• eddieg50eddieg50 Tolland, CTPosts: 1,614Member Uncommon
    Originally posted by jdnewell
    Originally posted by eddieg50
    Originally posted by Recon48
    There are plenty of 'How-To' write-ups on various websites to walk anyone familiar with tools through the build process.  

      I am sure there are , I found it easier to let an expert build it, tweak it and give ma a warrentee to boot

    Umm yeah.

    You should look at their forums at the feedback / complaint section.

    That should tell you all you need to know about the " experts " and the ' warrentee'. You do know that if you have problems you have to ship it back- at your expense no less-, wait 4-6 weeks for it to be returned and hope they fixed the problem. The horror stories abou people haveing to pay 2 or 3 times to ship it back to resolve an issue ( at their expense ) should be enough to scare anyone off.

    I know a friend of mine ordered one from Ibuypower ( which is now the same company as cyberpower), had one of the graphics cards go bad. They told him to ship it back at his expense, they would put a hold of $600 bucks on his credit card, and if they found a problem with the graphics card they would replace it and refund the hold on his CC. And all this would take 4-6 weeks to accomplish.

    A guild mate of mine years ago in WoW ordered one from cyberpower. It wouldnt boot up when he unpacked it. After trouble shooting and still not gettting it to work he had to ship it back and pay shipping to do so. I think he got his back after a month and about $100 bucks in shipping costs.

    Those are just 2 i know of personally. Read their forums and judge for yourself. Hopefully you wont have any problems. If you do, expect to find out just how much that " warantee" is worth.

    Good luck

       I dont know what you are looking at , Almost Every review I read of Ava direct was a good one. If you look at resellers, they have reviews of all the computer builders and Ava finished way up there, while companies like Ibuypower and cyberpower were highly criticized. No where in my posts did I say I was thinking or buying from those terrible companies, that is why it is so important to do research before you buy, and JD you should actually read my posts before you make such a uninformed comment, there is nothing I cant stand more than someone who just blurts something out without reading a post.  By the way the Graphics card and some of the other parts had seperate warrantees and you can rest assured I sent those in also

  • QuizzicalQuizzical Posts: 14,789Member Uncommon

    If you haven't placed the order yet, then you're in luck.  AVA Direct now has Trinity for sale.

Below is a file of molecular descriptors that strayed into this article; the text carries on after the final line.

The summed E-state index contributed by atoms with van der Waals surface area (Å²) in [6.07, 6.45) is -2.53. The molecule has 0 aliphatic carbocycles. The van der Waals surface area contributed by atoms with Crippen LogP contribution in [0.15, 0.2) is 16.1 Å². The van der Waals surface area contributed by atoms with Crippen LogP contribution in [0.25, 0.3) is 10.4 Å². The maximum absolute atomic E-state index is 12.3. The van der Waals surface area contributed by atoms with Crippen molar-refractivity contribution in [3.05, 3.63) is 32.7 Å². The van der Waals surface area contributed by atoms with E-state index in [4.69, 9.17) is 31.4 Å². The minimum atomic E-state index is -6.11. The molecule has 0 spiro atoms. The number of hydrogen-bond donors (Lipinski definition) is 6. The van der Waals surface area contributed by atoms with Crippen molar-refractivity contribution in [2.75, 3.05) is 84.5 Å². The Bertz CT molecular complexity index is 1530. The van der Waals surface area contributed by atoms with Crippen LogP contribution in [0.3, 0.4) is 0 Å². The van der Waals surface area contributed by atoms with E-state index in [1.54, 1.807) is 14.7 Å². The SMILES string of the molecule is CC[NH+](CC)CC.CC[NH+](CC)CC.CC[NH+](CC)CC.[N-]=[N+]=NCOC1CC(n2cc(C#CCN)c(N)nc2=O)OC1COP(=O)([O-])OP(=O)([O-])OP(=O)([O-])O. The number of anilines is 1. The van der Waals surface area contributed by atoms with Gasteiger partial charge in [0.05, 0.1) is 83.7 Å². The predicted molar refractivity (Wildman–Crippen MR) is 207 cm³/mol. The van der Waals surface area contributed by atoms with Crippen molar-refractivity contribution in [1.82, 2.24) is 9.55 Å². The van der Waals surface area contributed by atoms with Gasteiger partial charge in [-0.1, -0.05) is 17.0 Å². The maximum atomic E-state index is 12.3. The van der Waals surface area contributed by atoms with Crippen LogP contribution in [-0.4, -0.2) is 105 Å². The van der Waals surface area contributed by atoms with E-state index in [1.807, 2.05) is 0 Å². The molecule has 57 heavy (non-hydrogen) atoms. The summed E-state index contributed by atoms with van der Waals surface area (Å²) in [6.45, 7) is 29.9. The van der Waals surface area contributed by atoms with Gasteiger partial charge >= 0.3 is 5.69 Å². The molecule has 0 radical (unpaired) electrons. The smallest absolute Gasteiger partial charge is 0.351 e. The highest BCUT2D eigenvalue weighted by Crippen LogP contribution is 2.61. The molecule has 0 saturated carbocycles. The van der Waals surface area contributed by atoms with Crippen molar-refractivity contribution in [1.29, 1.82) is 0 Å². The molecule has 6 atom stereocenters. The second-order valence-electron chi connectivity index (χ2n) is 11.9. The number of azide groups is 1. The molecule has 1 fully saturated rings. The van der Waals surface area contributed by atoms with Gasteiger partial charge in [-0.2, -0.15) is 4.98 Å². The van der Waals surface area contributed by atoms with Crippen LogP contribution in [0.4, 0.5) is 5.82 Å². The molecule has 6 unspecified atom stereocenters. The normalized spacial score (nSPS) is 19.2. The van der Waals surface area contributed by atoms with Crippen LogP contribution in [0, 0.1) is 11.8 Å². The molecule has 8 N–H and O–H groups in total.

http://www.avadirect.com/desktop-pc-configurator.asp?PRID=25793

    Unfortunately, they only offer one motherboard at the moment, and as Socket FM2 goes, it's basically the top of the line--and about $60 more than you should be looking to pay for a motherboard.

    If that's the route you want to go, then the things to change from the default are:

    Case:  Cooler Master Elite 311 (cheap, and adequate for a low power system)

    Power supply:  Seasonic SS-500ET (it would be nice if they offered a cheaper power supply of comparable quality but lower wattage, but they don't)

    Processor:  A10-5800K

    Memory:  Corsair 8 GB (2 x 4 GB) Vengeance PC-15000 DDR3 1866 MHz  (the 1866 MHz matters if you're using integrated graphics)

    OS:  Windows 7 Home Premium 64-bit

    As I configured it, it comes to $678.95.

    If 120 GB is enough for you, then you can also swap out the hard drive for a Mushkin 120 GB Chronos SSD.  If you later decide that you need more storage space, then it's easy to add a hard drive later.

    It would be ideal if you could save some money on the motherboard by getting something cheaper.  An A75 chipset model would probably be the best.  They'll presumably offer more motherboards at some point, and it wouldn't hurt to ask them about it.

    For what it's worth, as compared to what you're looking at from Cyber Power PC, this would have a little faster processor, but maybe half of the graphics performance.  You could add a video card in the future if you decide you need better graphics performance.  It also doesn't give you the Cyber Power PC offer of a 60 GB SSD together with the hard drive.

    But there aren't the horror stories about AVA Direct that there are for Cyber Power PC.  If you buy a computer form the latter, it will probably be fine, but they're cheaper for a reason.

  • eddieg50eddieg50 Tolland, CTPosts: 1,614Member Uncommon
     edit
  • QuizzicalQuizzical Posts: 14,789Member Uncommon
    I meant, if Kilawua hadn't placed the order yet.